U.S. Bishops’ President Helps Restart Vatican-Israel Talks

VATICAN CITY — Thanks to a timely intervention by the president of the U.S. bishops’ conference, negotiations between the Holy See and Israel on implementing the 1993 Fundamental Agreement now appear to be back on track.

Talks on the agreement, which forms the basis of diplomatic relations between the two states, seemed to be faltering when negotiations scheduled to take place Jan. 12-13 were cancelled.

But a strongly worded and unusually detailed letter — written by Bishop William Skylstad in early January and addressed to the new U.S. secretary of state, Dr. Condoleeza Rice, and to Daniel Ayalon, the Israeli ambassador in Washington — appears to have brought about pressure for a new round of talks, now scheduled to take place Feb. 15-16.

In the letter, Bishop Skylstad wrote that the U.S. bishops were “deeply dismayed by the lack of progress” concerning unresolved issues of the agreement and that they feared “a lack of commitment on the part of the Israeli government in negotiations.”

The bishop went on to explain that the Fundamental Agreement was made between the two states, without a full resolution of major issues, on the understanding that the Israeli government would resolve these through further negotiations.

But nearly 12 years after the agreement was made, two key unresolved areas remain: Israel’s refusal to guarantee the Church access to courts in order to defend religious property and the thorny matter of municipal property taxes that the Church cannot afford because much of her wealth comes from charitable donations. According to United Nations regulations, taxes should not, in any case, be levied against the Church. Israel does not recognize such an exemption.

Bishop Skylstad made clear that failure to implement these aspects of the agreement impinged on religious freedom and violated international law. He also implied that the friendship of the United States toward Israel would be at stake should the Israeli government fail to fulfill its obligations to the Holy See, pointing out that “U.S. intervention in this matter has been critical.”

The United States played a major role in encouraging resumption of negotiations in July 2004.

Father David Maria Jaeger, an Israeli Franciscan and a key figure in drawing up the Fundamental Agreement, said the letter “is an important assurance that the Catholic Church of the United States will continue to follow closely and supportively the effort of the Catholic Church in Israel to gain legal security.” He added, “This continued support is crucial to the success of the entire enterprise.”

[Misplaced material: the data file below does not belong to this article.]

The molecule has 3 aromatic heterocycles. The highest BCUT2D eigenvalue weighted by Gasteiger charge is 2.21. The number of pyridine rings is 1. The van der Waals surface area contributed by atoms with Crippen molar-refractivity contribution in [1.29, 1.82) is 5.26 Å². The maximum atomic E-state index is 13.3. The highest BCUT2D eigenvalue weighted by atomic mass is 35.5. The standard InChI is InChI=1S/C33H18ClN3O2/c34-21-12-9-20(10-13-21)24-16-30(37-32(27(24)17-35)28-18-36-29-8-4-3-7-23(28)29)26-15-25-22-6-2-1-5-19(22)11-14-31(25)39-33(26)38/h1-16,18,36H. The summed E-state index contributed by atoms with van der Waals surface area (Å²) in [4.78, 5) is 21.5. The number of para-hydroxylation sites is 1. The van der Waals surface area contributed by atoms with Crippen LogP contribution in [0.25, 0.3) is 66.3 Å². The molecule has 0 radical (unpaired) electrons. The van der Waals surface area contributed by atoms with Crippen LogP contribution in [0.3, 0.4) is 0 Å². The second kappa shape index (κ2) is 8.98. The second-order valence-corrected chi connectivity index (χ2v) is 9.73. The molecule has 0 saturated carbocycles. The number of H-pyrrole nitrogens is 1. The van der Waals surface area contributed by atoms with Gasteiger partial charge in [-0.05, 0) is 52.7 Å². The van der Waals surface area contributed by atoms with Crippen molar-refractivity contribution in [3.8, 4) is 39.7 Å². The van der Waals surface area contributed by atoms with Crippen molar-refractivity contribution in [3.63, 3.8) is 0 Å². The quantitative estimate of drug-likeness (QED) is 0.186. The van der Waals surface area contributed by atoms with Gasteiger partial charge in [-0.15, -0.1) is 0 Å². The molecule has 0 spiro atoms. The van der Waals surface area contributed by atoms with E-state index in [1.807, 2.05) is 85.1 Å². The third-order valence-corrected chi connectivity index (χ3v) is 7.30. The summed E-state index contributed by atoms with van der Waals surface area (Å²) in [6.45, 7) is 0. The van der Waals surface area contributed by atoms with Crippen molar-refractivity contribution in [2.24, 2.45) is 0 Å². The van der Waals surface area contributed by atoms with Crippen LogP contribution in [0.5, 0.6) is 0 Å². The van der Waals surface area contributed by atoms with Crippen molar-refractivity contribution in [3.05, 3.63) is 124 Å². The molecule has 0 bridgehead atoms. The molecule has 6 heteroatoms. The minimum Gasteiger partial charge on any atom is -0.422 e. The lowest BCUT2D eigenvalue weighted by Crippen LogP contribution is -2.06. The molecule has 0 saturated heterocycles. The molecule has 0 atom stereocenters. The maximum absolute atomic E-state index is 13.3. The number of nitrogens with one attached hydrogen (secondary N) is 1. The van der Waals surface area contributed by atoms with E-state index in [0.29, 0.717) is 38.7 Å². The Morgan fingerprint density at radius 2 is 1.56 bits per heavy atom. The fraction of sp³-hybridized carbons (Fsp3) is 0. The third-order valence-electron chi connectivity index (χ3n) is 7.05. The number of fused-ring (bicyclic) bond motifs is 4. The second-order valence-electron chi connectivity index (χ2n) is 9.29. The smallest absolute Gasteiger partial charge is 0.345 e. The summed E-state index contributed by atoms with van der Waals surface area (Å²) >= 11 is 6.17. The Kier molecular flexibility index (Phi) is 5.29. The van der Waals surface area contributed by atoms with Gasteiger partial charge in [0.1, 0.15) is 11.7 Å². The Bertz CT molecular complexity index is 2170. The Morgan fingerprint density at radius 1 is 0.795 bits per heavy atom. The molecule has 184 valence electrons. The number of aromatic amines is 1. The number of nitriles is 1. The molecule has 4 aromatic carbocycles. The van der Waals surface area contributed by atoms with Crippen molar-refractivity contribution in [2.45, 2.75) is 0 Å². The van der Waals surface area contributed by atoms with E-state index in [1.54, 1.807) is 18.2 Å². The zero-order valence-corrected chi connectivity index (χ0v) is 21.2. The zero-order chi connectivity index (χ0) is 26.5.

Speaking to the Register Jan. 28, Israel’s ambassador to the Holy See, Oded Ben-Hur, said the bishop’s initiative was “highly appreciated” because of Israel’s wish to ensure that the Catholic community in the United States was kept fully informed of the situation. He also said negotiations are now “on the fast track” and that representatives from both states have met in Jerusalem five or six times in the past year, compared to once or twice a year in previous years.

“Not only is there no lack of commitment,” the ambassador went on, “but there is also an ever-growing concern and awareness in our government of the necessity to bring negotiations to a successful ending, to cooperate closely with the Catholic communities in Israel and to increase the allocation of budgets for their well-being and prosperity.”

Furthermore, according to the apostolic nuncio to Israel, Archbishop Pietro Sambi, the scheduled January negotiations were not unilaterally cancelled, but “postponed on a mutual agreement because we were waiting for the new minister of the interior to be installed.”

Even so, Rabbi David Rosen, international director of interreligious affairs at the American Jewish Committee, believes that “it is totally appropriate for Bishop Skylstad to urge that Israel resolve the matters speedily.” He added that the “Israeli government has been lamentably slow in fulfilling its commitment in this regard to resolve the issues in good faith.”

Indeed, as months pass without an agreement, optimistic statements by Israeli officials are beginning to sound like empty promises. Some commentators are even beginning to wonder whether such comments, often made by Israeli diplomats, are unrealistically optimistic or whether the diplomats are being misled by their superiors in Jerusalem.

In response, Ben-Hur said, “I follow closely and keep in touch with those involved in negotiations on the Israeli side.” He added that, in spite of “built-in” constraints such as security concerns and ministerial changes, the Israeli government is “determined to proceed and overcome the remaining difficulties.”

Rabbi Rosen also does not doubt the extent of the Israeli government’s desire to see matters resolved. “I can assure you from the highest Israeli authority possible that there is unqualified commitment precisely to doing so,” he said. “This is not because of outside pressure, but because this prime minister (Ariel Sharon) is actually the first PM since (Shimon) Peres to take this issue seriously.”

Archbishop Sambi said he was optimistic about the next round of negotiations but “would like to see the facts, and these will only become apparent after the meeting.” Ben-Hur said there are only a few remaining issues. The problem of property taxes has been “narrowed down to the exemption of monasteries, the great bulk of which have already been resolved,” he said. On the issue of due process, “new ideas and solutions are being examined, to be later discussed at the February talks.”

The ambassador gave “realistic” assurances that a resolution of all the issues involved will be reached “well before the end of the year.”

Edward Pentin writes from Rome.